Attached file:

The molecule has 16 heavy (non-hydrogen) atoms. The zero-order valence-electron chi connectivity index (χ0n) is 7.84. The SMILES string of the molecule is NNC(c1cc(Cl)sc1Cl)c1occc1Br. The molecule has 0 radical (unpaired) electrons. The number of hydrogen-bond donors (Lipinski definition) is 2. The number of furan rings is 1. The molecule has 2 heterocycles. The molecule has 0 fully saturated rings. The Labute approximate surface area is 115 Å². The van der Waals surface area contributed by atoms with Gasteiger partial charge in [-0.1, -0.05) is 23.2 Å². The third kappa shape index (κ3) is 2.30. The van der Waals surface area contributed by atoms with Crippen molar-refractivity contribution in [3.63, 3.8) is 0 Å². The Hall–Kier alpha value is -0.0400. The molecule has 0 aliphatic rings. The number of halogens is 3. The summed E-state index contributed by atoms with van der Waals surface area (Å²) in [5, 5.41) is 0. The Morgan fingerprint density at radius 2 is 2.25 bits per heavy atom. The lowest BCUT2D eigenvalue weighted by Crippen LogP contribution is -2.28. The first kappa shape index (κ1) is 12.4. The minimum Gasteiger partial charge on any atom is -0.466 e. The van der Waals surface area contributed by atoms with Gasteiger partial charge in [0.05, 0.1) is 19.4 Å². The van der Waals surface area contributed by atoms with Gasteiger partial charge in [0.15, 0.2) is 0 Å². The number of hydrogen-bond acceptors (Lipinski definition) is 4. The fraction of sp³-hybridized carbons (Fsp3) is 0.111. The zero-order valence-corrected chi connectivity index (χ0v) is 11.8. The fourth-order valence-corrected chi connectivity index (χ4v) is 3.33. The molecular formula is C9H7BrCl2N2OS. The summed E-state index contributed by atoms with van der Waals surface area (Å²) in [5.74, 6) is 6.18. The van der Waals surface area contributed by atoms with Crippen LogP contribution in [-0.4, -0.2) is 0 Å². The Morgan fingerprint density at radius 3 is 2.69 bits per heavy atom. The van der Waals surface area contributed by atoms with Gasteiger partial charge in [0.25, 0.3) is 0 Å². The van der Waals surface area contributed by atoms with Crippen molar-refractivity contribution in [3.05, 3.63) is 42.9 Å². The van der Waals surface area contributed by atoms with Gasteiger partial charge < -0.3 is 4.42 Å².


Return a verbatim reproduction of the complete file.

The molecule has 16 heavy (non-hydrogen) atoms. The zero-order valence-electron chi connectivity index (χ0n) is 7.84. The SMILES string of the molecule is NNC(c1cc(Cl)sc1Cl)c1occc1Br. The molecule has 0 radical (unpaired) electrons. The number of hydrogen-bond donors (Lipinski definition) is 2. The number of furan rings is 1. The molecule has 2 heterocycles. The molecule has 0 fully saturated rings. The Labute approximate surface area is 115 Å². The van der Waals surface area contributed by atoms with Gasteiger partial charge in [-0.1, -0.05) is 23.2 Å². The third kappa shape index (κ3) is 2.30. The van der Waals surface area contributed by atoms with Crippen molar-refractivity contribution in [3.63, 3.8) is 0 Å². The Hall–Kier alpha value is -0.0400. The molecule has 0 aliphatic rings. The number of halogens is 3. The summed E-state index contributed by atoms with van der Waals surface area (Å²) in [5, 5.41) is 0. The Morgan fingerprint density at radius 2 is 2.25 bits per heavy atom. The lowest BCUT2D eigenvalue weighted by Crippen LogP contribution is -2.28. The first kappa shape index (κ1) is 12.4. The minimum Gasteiger partial charge on any atom is -0.466 e. The van der Waals surface area contributed by atoms with Gasteiger partial charge in [0.05, 0.1) is 19.4 Å². The van der Waals surface area contributed by atoms with Gasteiger partial charge in [0.15, 0.2) is 0 Å². The number of hydrogen-bond acceptors (Lipinski definition) is 4. The fraction of sp³-hybridized carbons (Fsp3) is 0.111. The zero-order valence-corrected chi connectivity index (χ0v) is 11.8. The fourth-order valence-corrected chi connectivity index (χ4v) is 3.33. The molecular formula is C9H7BrCl2N2OS. The summed E-state index contributed by atoms with van der Waals surface area (Å²) in [5.74, 6) is 6.18. The van der Waals surface area contributed by atoms with Crippen LogP contribution in [-0.4, -0.2) is 0 Å². The Morgan fingerprint density at radius 3 is 2.69 bits per heavy atom. The van der Waals surface area contributed by atoms with Gasteiger partial charge in [0.25, 0.3) is 0 Å². The van der Waals surface area contributed by atoms with Crippen molar-refractivity contribution in [3.05, 3.63) is 42.9 Å². The van der Waals surface area contributed by atoms with Gasteiger partial charge < -0.3 is 4.42 Å².